Deloitte Research – The Talent Crisis in Upstream Oil & Gas

4

Fundamental Workplace Element
Flexibility

Gen-Y Needs/Wants Included in This Category
• long-term career development • access to mentors and leaders • work/life flexibility • long-term career development • sense of purpose and meaning in work • long-term career development • sense of purpose and meaning in work • access to mentors and leaders • tech-savvy work environment • work/life flexibility • tech-savvy work environment • sense of purpose and meaning in work • access to mentors and leaders • tech-savvy work environment • open social networks • access to mentors and leaders • work/life flexibility • work/life flexibility • open social networks • open social networks • open social networks • open social networks

Balance Respect Access to people and knowledge Access to technology Opportunities for constant evaluation

While fundamental organizational change may seem daunting, it is encouraging to note that many global energy companies have begun to implement enduring strategies. For example, some large organizations have formed partnerships with universities that offer petroleum engineering and geoscience degrees in an effort to encourage the pipeline at its earliest stages of development. These relationships can often involve scholarships, mentoring opportunities, joint program
Exhibit 3. What is the Develop-Deploy-Connect Model?

design, and corporate donations of technology and other equipment. As upstream oil and gas leaders forge bonds across incoming channels for talent and existing workforce generations, they will need to develop and implement their tactics consistently. Further, they will need to communicate their values through effective organizational branding, roles, and rewards programs.

The Develop-Deploy-Connect model should be at the core of an organization’s talent strategy. By focusing on these three elements, organizations can generate capability, commitment, and alignment in key workforce segments, which in turn improve business performance. When this happens, the attraction and retention of skilled talent largely take care of themselves. By “Develop,” we mean providing the real-life learning employees need to master a job. We don’t mean just traditional classroom or online education. As importantly, we mean the “trial-by-fire” experiences that stretch their capabilities and the lessons they learn from peers, mentors, and others. By “Deploy,” we mean working with key individuals to (a) identify their deep-rooted skills, interests, and knowledge, (b) find their best fit in the organization, and (c) craft the job design and conditions that help them to perform. By “Connect,” we mean providing critical employees with the tools and guidance they need to (a) build networks that enhance individual and organizational performance, and (b) improve the quality of their interactions with others.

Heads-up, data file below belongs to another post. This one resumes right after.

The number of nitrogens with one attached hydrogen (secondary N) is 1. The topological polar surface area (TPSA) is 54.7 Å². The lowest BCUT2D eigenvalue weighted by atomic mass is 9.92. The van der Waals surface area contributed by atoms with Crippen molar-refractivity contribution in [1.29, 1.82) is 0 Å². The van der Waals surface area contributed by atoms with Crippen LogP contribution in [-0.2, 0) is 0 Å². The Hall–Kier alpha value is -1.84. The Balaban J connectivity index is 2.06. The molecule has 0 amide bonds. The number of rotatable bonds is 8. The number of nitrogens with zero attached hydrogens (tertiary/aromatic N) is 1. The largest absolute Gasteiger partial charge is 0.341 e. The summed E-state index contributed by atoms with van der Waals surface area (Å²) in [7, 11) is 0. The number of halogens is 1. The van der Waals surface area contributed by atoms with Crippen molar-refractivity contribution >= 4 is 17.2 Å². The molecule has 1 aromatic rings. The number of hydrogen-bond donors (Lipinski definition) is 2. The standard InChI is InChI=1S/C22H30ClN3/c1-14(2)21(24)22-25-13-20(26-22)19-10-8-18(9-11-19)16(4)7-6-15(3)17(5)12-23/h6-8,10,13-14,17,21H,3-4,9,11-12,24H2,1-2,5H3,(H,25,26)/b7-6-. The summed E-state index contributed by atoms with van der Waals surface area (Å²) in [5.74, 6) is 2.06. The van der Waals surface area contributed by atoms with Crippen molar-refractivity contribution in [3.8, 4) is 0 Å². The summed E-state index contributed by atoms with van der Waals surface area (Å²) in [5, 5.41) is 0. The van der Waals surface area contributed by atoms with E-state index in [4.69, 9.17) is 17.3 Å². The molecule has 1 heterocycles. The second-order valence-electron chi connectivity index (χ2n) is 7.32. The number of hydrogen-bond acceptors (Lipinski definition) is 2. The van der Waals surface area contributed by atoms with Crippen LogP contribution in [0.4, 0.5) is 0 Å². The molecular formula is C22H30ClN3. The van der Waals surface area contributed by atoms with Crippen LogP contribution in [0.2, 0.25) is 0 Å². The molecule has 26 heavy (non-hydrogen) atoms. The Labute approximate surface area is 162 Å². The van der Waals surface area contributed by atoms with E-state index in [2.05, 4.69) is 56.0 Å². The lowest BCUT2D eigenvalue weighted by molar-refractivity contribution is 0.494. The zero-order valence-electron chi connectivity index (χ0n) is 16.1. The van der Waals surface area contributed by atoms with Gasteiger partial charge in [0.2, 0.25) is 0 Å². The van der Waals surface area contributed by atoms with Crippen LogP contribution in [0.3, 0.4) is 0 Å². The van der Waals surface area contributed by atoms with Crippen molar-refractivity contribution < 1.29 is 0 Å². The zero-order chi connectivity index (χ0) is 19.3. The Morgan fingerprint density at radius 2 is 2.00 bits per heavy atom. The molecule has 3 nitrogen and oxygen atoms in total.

Develop

Capability

Commitment

Performance

Deploy
Alignment

Connect

Source: Deloitte Research. For more details on this model, please refer to the 2004 Deloitte Research Study: “It’s 2008: Do You Know Where Your Talent Is?”

5

Deloitte Research – The Talent Crisis in Upstream Oil & Gas

Exhibit 4. How to Attract and Engage Generation Y Generation Y Needs/Wants Long-term career development and multiple experiences within a single organization Implications for Employers • Create personal development plans (PDPs) • Align PDPs with organizational roles and goals • Chart clear and transparent career paths • Provide transparency around available positions • Invest in training and developing the workforce • Foster coaching and mentorship • Enable career mobility to allow individuals multiple experiences • Cultivate strong social networks • Enable individuals to find what is meaningful to them • Create an organization that allows individuals to pursue these higher purpose goals in an effective and productive way • Define and communicate visions around which people can rally • Cultivate an environment of hope and possibility • Help people focus on their strengths Develop-Deploy-Connect Talent Management Framework • Enable Gen-Y entrants to experiment and take risks as they figure out their niche within the organization (Develop). • Tailor work “contracts” in ways that fulfill individuals’ unique needs while still affording them the flexibility that they need to do their jobs well (Deploy) • Enable Gen-Y to foster the networks that they need to succeed and guide them on cultivating healthy/ productive relationships within those networks (Connect)